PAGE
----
### Added note explaining the lambdas generated by functor deriving code, and how...

Added note explaining the lambdas generated by functor deriving code, and how it compares to the old deriving code which used eta expansion.
parent 49ca2a37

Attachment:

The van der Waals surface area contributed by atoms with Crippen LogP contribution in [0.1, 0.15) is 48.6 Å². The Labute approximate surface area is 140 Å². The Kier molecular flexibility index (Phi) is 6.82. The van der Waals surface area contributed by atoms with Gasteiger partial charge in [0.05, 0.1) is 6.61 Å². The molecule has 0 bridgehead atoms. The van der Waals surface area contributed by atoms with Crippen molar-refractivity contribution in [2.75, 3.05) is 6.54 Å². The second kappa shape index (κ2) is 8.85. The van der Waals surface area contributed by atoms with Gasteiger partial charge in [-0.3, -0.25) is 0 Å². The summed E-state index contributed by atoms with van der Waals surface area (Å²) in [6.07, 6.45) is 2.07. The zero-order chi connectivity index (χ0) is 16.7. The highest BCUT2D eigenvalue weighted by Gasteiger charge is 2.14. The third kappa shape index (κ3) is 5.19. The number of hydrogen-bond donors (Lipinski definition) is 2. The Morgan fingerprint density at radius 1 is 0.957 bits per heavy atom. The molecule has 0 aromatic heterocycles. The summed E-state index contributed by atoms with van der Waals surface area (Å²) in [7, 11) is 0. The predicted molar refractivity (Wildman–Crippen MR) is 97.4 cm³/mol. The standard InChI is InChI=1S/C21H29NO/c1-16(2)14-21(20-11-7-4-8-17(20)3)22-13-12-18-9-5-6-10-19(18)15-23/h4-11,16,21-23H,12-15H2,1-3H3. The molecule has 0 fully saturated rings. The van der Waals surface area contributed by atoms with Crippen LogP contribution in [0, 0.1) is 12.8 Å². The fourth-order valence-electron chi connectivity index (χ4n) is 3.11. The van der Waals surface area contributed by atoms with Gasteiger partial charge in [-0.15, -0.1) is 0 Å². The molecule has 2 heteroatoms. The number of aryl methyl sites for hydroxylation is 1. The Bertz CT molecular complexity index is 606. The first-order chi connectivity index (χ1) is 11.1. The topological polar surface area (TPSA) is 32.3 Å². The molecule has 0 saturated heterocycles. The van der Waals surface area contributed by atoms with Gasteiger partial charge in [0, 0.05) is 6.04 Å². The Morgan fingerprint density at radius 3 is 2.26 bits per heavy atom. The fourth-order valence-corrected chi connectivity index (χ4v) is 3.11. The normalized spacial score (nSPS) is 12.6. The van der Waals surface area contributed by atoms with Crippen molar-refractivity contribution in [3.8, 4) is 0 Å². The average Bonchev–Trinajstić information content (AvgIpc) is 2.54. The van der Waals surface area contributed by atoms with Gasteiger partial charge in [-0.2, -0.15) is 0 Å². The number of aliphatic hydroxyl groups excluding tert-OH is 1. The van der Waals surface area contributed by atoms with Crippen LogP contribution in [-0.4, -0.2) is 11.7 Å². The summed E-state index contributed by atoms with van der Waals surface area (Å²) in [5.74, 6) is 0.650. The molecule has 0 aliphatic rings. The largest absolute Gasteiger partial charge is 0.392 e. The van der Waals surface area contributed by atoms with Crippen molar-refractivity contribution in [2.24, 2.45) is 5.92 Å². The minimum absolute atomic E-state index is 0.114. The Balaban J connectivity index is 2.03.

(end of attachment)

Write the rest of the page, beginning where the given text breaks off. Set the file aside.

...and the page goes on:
... ... @@ -1474,6 +1474,24 @@ This is pretty much the same as $fmap, only without the$(cofmap 'a 'a) case: $(cofmap 'a '(T b1 b2)) = fmap$(cofmap 'a 'b2) -- when a only occurs in the last parameter, b2 $(cofmap 'a '(b -> c)) = \x b ->$(cofmap 'a' 'c) (x ($(fmap 'a 'c) b)) Note that the code produced by$(fmap _ _) is always a higher order function, with type (a -> b) -> (g a -> g b) for some g. When we need to do pattern matching on the type, this means create a lambda function (see the (,) case above). The resulting code for fmap can look a bit weird, for example: data X a = X (a,Int) -- generated instance instance Functor X where fmap f (X x) = (\y -> case y of (x1,x2) -> X (f x1, (\z -> z) x2)) x The optimizer should be able to simplify this code by simple inlining. An older version of the deriving code tried to avoid these applied lambda functions by producing a meta level function. But the function to be mapped, f, is a function on the code level, not on the meta level, so it was eta expanded to \x -> [| f \$x |]. This resulted in too much eta expansion. It is better to produce too many lambdas than to eta expand, see ticket #7436. \begin{code} gen_Functor_binds :: SrcSpan -> TyCon -> (LHsBinds RdrName, BagDerivStuff) gen_Functor_binds loc tycon ... ...
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